The promise of free access to current consolidated New Zealand legislation has still not been realised, although a number of important decisions have been taken. Anyone who is interested in tracing the slow history of this movement should look at the web site of our Parliamentary Counsel Office: http://www.pco.parliament.govt.nz/. This project is now at a stage that ‘involves implementing the new systems and processes that will make authoritative, accurate, and up-to-date versions of New Zealand legislation (including Bills) available without charge, through the Internet. This is now expected to be completed by early 2003.’
There are presently three digital versions of New Zealand legislation available. Apart from the unconsolidated GP Legislation database on the Knowledge Basket (see above), there are two commercial versions, neither deriving its data from the original source.
Both Brookers and Butterworths/Status offer their rival digital versions of the statutes online as well as on subscription as CD–ROMs. See: http://www.brookers.co.nz/libraries/about_law.asp and http://www.lexisnexis.com.au/nz/products/catalog/browse/NewZealand/default.asp for publication information.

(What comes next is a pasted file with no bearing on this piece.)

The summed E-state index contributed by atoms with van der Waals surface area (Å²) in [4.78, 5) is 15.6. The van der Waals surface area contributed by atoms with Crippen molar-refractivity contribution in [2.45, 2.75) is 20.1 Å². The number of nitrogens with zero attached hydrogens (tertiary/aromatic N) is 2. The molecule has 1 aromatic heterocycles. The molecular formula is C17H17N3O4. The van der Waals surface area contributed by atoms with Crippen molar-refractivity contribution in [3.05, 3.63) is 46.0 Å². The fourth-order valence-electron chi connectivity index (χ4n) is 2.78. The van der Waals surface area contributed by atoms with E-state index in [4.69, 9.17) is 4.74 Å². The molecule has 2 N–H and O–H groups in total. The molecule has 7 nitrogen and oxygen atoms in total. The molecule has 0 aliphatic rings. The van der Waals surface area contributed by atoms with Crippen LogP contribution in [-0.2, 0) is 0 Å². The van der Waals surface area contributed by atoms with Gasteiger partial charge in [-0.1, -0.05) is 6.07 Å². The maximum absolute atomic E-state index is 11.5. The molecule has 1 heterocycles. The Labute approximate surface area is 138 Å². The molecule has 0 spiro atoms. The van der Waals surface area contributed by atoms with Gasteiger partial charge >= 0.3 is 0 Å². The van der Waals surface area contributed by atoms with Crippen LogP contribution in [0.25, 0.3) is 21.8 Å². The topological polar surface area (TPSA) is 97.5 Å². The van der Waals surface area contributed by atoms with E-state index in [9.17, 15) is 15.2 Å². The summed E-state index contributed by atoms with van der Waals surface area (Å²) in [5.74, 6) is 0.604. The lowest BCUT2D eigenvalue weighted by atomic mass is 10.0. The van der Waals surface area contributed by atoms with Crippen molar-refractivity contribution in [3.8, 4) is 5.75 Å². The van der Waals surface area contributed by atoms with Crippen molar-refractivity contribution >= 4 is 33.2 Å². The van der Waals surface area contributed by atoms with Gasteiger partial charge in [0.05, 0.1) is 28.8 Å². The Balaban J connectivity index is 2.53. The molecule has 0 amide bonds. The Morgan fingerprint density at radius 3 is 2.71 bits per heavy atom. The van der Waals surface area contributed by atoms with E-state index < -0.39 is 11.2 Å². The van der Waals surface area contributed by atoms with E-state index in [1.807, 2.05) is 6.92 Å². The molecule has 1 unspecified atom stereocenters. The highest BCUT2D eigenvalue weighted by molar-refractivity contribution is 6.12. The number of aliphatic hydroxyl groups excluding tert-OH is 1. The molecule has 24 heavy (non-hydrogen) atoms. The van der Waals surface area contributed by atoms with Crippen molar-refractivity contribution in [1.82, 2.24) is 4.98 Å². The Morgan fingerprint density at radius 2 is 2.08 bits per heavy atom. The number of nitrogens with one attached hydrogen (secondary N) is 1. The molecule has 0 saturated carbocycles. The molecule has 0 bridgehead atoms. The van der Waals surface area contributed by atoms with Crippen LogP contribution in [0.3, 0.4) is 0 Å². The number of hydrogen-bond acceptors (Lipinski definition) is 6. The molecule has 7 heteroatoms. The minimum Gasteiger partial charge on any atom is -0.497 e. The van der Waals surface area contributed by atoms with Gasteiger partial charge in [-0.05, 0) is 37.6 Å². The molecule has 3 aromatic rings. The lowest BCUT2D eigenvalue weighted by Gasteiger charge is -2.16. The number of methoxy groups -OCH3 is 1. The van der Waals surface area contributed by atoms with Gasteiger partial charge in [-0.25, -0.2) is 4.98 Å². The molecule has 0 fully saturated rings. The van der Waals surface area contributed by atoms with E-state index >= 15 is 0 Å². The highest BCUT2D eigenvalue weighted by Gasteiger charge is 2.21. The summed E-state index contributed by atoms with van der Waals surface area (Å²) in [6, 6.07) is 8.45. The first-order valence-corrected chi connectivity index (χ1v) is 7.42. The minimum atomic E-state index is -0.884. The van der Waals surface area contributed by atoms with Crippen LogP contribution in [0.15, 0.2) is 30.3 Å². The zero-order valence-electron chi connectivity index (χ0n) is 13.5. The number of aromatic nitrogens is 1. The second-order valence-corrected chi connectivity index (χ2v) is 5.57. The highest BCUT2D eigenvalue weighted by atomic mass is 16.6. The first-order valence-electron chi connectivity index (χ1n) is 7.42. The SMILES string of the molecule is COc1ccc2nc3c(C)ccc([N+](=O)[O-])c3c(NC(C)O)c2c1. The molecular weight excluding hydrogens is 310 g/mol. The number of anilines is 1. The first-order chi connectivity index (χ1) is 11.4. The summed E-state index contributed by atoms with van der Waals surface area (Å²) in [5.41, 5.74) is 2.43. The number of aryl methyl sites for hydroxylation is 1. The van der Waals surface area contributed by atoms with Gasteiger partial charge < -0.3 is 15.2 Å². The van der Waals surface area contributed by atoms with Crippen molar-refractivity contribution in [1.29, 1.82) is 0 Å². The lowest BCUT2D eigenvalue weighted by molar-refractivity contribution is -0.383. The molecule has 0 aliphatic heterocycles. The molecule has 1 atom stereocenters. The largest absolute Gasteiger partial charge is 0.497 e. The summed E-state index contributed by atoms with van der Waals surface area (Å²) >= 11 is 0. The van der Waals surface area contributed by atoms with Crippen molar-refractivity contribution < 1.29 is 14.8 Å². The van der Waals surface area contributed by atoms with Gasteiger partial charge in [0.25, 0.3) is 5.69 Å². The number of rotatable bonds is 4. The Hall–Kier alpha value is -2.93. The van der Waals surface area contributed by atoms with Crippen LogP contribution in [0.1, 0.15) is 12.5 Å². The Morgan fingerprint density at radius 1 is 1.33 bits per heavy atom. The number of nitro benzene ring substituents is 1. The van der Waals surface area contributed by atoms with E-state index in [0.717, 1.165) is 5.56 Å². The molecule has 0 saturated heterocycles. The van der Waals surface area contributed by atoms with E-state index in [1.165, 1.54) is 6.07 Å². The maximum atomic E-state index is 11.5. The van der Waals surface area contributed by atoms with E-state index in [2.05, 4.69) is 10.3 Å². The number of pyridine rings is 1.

They differ from the GP Legislation in 4 main ways:
They are not derived from the original source of the official print version, but are re-keyed.
They consist of consolidated legislation, that is, all amending Acts are substituted for the repealed sections they replace. This makes these two databases much easier to use, as all amendments are built in to the principal Acts.
They are ‘value-added’; that is, each version is enhanced by being peppered with hypertext links leading the reader to related secondary legislation, and from sections of an Act to relevant case law in one or more case law database.
They are not free to use. Subscription rates are indicated on the respective web pages.